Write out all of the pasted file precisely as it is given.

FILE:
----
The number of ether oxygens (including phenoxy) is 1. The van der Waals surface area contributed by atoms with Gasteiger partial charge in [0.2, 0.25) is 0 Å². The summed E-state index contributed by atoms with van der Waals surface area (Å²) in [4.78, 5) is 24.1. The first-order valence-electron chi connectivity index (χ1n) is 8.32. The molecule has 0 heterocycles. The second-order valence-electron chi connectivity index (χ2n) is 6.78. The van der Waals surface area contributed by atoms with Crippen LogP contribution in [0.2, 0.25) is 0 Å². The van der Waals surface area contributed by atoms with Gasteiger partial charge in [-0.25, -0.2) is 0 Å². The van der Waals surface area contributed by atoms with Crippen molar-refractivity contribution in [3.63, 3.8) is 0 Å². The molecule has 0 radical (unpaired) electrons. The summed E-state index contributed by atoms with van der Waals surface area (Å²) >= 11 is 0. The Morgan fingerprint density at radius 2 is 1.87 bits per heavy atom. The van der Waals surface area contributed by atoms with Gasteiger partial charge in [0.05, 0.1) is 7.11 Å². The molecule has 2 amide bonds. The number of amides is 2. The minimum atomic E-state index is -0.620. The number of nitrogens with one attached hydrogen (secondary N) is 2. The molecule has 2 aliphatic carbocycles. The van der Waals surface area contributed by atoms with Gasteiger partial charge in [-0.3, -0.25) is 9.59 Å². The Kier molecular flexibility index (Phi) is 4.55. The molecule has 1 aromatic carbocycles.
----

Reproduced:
The number of ether oxygens (including phenoxy) is 1. The van der Waals surface area contributed by atoms with Gasteiger partial charge in [0.2, 0.25) is 0 Å². The summed E-state index contributed by atoms with van der Waals surface area (Å²) in [4.78, 5) is 24.1. The first-order valence-electron chi connectivity index (χ1n) is 8.32. The molecule has 0 heterocycles. The second-order valence-electron chi connectivity index (χ2n) is 6.78. The van der Waals surface area contributed by atoms with Crippen LogP contribution in [0.2, 0.25) is 0 Å². The van der Waals surface area contributed by atoms with Gasteiger partial charge in [-0.25, -0.2) is 0 Å². The van der Waals surface area contributed by atoms with Crippen molar-refractivity contribution in [3.63, 3.8) is 0 Å². The molecule has 0 radical (unpaired) electrons. The summed E-state index contributed by atoms with van der Waals surface area (Å²) >= 11 is 0. The Morgan fingerprint density at radius 2 is 1.87 bits per heavy atom. The van der Waals surface area contributed by atoms with Gasteiger partial charge in [0.05, 0.1) is 7.11 Å². The molecule has 2 amide bonds. The number of amides is 2. The minimum atomic E-state index is -0.620. The number of nitrogens with one attached hydrogen (secondary N) is 2. The molecule has 2 aliphatic carbocycles. The van der Waals surface area contributed by atoms with Gasteiger partial charge in [-0.3, -0.25) is 9.59 Å². The Kier molecular flexibility index (Phi) is 4.55. The molecule has 1 aromatic carbocycles.